One of America’s top naval leaders said a Chinese invasion of Taiwan could happen much sooner than anyone thinks.
To be ready, the Navy has “our eyes on preparing ourselves for a potential fight tonight,” Chief of Naval Operations Adm. Mike Gilday said, according to the New York Post.
Gilday’s comments came several days after Chinese President Xi Jinping hammered home his claim that Taiwan should become part of China. The self-governing island has vowed to protect its independence.
In his remarks to the Atlantic Council on Wednesday, Gilday said the problem runs far deeper than Xi’s words, according to USNI News.
“It’s not just what President Xi says, but it’s how the Chinese behave and what they do. And what we’ve seen over the past 20 years is that they have delivered on every promise they’ve made earlier than they said they were going to deliver on it,” Gilday said.
Although former U.S. Indo-Pacific Command chief Adm. Phil Davidson has invoked 2027 as the year when he thinks China will be ready to invade Taiwan, Gilday said China might not wait that long.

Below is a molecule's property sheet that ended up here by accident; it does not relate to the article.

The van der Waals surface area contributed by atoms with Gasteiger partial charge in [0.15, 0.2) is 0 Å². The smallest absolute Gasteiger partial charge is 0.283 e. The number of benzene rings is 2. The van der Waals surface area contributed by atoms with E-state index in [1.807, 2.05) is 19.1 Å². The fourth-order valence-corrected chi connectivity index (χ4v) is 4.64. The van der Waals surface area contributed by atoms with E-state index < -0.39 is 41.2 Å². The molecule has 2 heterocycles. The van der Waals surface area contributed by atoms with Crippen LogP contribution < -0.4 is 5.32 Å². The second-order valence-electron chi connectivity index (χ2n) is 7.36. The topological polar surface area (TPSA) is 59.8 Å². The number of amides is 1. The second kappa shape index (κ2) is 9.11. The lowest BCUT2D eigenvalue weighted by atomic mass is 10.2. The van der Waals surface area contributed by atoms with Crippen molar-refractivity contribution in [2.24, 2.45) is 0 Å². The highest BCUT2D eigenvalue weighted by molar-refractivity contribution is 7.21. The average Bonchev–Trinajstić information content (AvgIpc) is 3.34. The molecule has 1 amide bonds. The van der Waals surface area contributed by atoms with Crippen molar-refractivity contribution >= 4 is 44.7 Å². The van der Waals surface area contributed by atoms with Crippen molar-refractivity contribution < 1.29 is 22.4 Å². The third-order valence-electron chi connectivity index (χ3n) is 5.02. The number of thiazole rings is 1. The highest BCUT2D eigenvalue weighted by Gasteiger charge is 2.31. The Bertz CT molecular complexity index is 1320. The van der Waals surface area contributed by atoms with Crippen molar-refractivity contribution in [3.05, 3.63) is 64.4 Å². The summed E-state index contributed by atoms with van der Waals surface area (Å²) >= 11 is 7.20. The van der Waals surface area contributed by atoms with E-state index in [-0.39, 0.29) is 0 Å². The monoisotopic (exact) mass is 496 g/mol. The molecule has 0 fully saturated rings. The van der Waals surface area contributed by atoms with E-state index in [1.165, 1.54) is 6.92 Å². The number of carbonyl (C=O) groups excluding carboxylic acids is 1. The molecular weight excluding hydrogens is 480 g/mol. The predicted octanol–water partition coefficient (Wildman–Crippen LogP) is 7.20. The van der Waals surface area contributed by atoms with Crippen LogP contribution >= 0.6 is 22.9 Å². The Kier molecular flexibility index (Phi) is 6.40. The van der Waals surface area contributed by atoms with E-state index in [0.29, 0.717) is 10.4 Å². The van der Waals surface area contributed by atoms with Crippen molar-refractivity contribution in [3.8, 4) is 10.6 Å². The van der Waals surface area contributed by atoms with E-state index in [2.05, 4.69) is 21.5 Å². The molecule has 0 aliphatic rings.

“When we talk about the 2027 window, in my mind that has to be a 2022 window or … potentially a 2023 window. I can’t rule that out. I don’t mean at all to be alarmist by saying that, it’s just that we can’t wish that away,” he said.
Gilday said the Navy’s challenge is to improve readiness, lethality and fleet size, according to Defense News.
The Navy cannot “field ships out there in a fight that aren’t lethal, capable and ready to win. It’s readiness over capacity; the ships that we put out there have to be ready to fight.”
Some older ships will need to be decommissioned, he said.
“Some of them are three years behind in coming out of maintenance, at [added] costs of $80 million or more, with a weapon system that is not going to be upgraded in time to face the threat that the Chinese pose.”
Gilday said some ships are being repaired that should be decommissioned, and it is siphoning away time and money that could be used to upgrade readiness.
He said everything the Navy spends must bring it closer to the goal of repelling the threat from China.
Xi’s comments about foreign interference will not deter U.S. patrols that transit the Strait of Taiwan or sail the South China Sea, Gilday said.
Gilday said the Navy’s 2024 budget will reflect the “fight tonight” mindset.
“Leadership in the Pentagon doesn’t have a lot of time to have discussions about nice-to-haves. We’re talking about what we must have in order to deter and fight and win,” he said.
This article appeared originally on The Western Journal.